Updated: Jan 15
and a quest for large mimosas
The 10am 5K start felt far from resolutory. Dawn would have impressed. Shivering in the New Year’s frost at first light. Running along the boardwalk into a sunrise spilling hue across the windswept sea. A new year. A new beginning. A new hope. The gathering, of course, would have been smaller.
I take full responsibility. We could have avoided the crowd. We could have run a private oceanfront 5K in our own celebration of dawn’s glory. But we chose to sign up for the leisurely brunch-time start to run with the masses and, most importantly, have a ticket for the after-run party. An eat as much as you can in one pass buffet at a favorite watering hole. And mimosas. There would be mimosas. Large mimosas. Mimosas in wide mouth jam jars used for canning enough sweets to last the winter. This morning was about more than first miles of a new year.
I don’t have a clue how many miles I ran in the previous year. As a runner, this makes me kinda weird. Runners are supposed to know this number. Mindy is not sure about her mileage either, and this makes us kinda weird together.
My social scroll is full of everyone’s year-end summations of total miles, monthly averages, total race miles, PRs, plus several mentions of how many pairs of shoes have been involved. Now the scroll fills with new goals. The chosen races. Miles to be accomplished. How many minutes the PRs will be lowered. The goals are clear. The resolutions not as much.
I thought hoarding accumulations was a runner obsession, until I started to interact with writers. Writers are spreadsheeting the calendar’s celebration with number of words written, average words per month, average words per writing session. The numeric goals are first and foremost.
The readers are equally obsessive. Book lovers abound with how many books they’ve read this year. How many more they will read this year. Read each week. And it gets more obsessive with readers shouting out PRs of how fast a book can be read. How many words per minute can be averaged.
I read books. I read a lot of books. I have no idea how many I’ve read. Not last year. Not this year. And I write every day. Some days lots of words. Other days not so many words. Some days a haiku barely makes it through brain to page. At last, I am writing regularly, but do not proceed with a numeric outcome in mind. I should have goals. I should have metrics. I should have constant quantitative achievement. I do not.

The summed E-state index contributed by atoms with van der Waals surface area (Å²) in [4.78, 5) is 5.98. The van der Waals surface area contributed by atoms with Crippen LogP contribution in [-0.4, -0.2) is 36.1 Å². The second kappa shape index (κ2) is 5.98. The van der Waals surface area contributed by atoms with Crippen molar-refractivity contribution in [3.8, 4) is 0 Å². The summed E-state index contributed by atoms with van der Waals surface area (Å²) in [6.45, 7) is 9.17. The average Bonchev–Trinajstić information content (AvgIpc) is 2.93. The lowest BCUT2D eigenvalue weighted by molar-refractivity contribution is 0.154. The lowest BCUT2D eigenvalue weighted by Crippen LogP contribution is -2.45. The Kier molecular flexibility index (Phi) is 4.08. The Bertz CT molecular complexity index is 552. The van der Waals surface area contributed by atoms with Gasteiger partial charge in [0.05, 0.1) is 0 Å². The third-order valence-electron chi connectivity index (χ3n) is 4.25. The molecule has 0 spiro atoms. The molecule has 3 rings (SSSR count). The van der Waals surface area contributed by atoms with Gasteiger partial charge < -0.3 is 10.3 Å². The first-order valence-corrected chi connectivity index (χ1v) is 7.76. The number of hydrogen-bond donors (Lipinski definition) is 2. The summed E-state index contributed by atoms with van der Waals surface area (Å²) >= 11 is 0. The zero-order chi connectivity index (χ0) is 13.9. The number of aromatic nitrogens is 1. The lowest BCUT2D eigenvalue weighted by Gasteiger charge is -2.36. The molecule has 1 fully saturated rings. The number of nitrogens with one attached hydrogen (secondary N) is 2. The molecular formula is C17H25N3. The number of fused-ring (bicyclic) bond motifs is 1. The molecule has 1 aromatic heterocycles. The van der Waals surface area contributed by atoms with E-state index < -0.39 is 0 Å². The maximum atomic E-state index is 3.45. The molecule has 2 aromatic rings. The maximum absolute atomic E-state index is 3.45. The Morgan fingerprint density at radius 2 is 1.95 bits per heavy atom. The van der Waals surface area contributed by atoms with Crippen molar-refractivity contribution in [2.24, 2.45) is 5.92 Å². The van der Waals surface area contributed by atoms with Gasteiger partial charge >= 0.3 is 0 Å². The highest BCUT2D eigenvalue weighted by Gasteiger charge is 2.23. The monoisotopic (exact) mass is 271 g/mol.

I am a runner, and I will run this year. I will run for finding deeper meditations. For encouraging gentler syncopations of my heart and lungs. For sweating precious, evanescent hours of isolated rejuvenation. For keeping my ass from turning into a bag of flour.
I am a writer, and I will write this year. I will write for the pleasure of bathing in the emotional and intellectual goo wordsmithing boils. For chasing elusive combinations to elucidate invitation for slowing consumption of more attractive distractions. Two books are pouring out of me. One of prose, one of poetry. The prose in serendipitous hours of spontaneous combustion, the poetry during morning coffee, breaks at work, across journal pages before sleep. I do not count the words.
And I am a husband. I am a friend. I am a stranger. I should think about how to do all these things better. I should have goals and schedules and bullet journals and checklists for success. I should have clarity.
I am, instead, an unquantifiable collection of perfections and disasters. Mediocrities seem abundant between.
My Garmin has gone dark. I will leave it dark. I will run without goal. I will run in resolution. I will encourage all aspects of myself to run in resolution.
And in the late morning of a new year’s first day, I am running with people I love towards a line undefined. Towards an end that has no end. A sum that has no number.
And mimosas. I’m running towards jam jar mimosas.
© Copyright William Hazel, 2023